Kelley, meanwhile, highlighted education issues.

Schaffer's strong conservative bent led some Democrats to hope that centrists could be lured to Kelley's side. But the district's Republican leanings enabled Schaffer to win by a fairly comfortable margin.

Most of Schaffer's adult life has been spent in politics.

He jokes that he got interested in politics when he was 3 or 4 years old and his schoolteacher parents described the concept of taxation to him. "I became an activist," he says. "I decided immediately that I didn't like Democrats and I liked Republicans."

By the time he hit his mid-20s, he had been elected to the state Senate, following a stint as a speech writer after college.

On the Agriculture Committee, Schaffer wants to work to lower farmers' taxes and to open up overseas markets for U.S. goods by breaking down barriers to trade.

As a member of the Resources Committee, Schaffer supports major revisions to the 1973 Endangered Species Act; many conservatives have contended that the law infringes on the rights of private property owners.

He also says that the authority of the Environmental Protection Agency must be scaled back.

By slowing the rate of growth in federal spending, Schaffer says, the federal budget deficit can be eliminated in 2002.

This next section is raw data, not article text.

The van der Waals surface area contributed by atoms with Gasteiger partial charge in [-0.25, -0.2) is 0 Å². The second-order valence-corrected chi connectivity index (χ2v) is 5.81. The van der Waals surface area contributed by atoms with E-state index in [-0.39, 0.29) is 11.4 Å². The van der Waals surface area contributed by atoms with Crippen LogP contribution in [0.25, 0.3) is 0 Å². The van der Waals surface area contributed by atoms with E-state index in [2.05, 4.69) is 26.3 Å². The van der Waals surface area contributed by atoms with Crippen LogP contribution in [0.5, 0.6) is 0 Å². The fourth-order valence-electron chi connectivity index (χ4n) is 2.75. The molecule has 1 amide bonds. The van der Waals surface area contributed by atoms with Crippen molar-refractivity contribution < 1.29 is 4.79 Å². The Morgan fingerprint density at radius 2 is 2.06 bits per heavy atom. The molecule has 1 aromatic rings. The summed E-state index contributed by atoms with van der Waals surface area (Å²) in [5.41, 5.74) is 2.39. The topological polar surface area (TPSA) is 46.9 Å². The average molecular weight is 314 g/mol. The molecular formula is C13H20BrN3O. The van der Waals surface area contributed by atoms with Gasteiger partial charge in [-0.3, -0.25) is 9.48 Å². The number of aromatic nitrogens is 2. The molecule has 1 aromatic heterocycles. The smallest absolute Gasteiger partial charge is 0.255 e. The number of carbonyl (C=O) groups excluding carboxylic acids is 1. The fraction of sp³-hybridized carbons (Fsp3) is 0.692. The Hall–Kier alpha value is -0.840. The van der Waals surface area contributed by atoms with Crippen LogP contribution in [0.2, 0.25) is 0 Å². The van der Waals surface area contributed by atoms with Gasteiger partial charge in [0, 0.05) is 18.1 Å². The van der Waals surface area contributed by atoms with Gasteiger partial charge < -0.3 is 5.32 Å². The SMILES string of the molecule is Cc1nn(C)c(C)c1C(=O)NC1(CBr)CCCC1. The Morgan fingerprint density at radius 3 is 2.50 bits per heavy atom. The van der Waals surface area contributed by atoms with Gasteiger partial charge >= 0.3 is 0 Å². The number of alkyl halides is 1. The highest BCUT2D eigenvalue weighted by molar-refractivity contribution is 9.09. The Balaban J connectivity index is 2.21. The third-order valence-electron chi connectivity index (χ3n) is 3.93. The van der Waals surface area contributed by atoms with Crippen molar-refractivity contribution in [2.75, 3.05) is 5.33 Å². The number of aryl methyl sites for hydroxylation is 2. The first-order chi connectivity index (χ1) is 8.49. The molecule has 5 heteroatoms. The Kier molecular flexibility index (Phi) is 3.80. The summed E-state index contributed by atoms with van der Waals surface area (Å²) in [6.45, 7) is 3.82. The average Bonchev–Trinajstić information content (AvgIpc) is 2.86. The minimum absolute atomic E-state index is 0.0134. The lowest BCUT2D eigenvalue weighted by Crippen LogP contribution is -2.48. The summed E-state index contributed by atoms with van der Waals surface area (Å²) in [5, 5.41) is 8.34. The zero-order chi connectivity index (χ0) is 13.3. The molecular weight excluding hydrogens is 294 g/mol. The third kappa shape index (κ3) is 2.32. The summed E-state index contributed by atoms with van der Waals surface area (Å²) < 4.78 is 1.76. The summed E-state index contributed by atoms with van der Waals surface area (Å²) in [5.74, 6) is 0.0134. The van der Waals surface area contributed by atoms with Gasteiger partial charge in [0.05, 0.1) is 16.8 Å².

To ensure that this goal is reached, he says, he will push for a balanced-budget amendment to the Constitution.

Schaffer also advocates reducing the size of the federal bureaucracy by eliminating the departments of Commerce, Education, Energy, and Housing and Urban Development and the National Endowment for the Arts.

The fiscal conservative, a former chairman of the Colorado Senate Finance Committee, says he will work to lower taxes on working Americans by reducing the capital gains tax by at least half and by eliminating estate taxes.

He also hopes to focus on social and cultural issues in an effort to stem what he sees as a decline in family stability and a tendency toward overdependence on government.

© 1997, Congressional Quarterly Inc. All rights reserved.

Connecticut - 5th District

Representative-Elect
James Maloney (D-Conn.)


Born: Sept. 17, 1948, Quincy, Mass.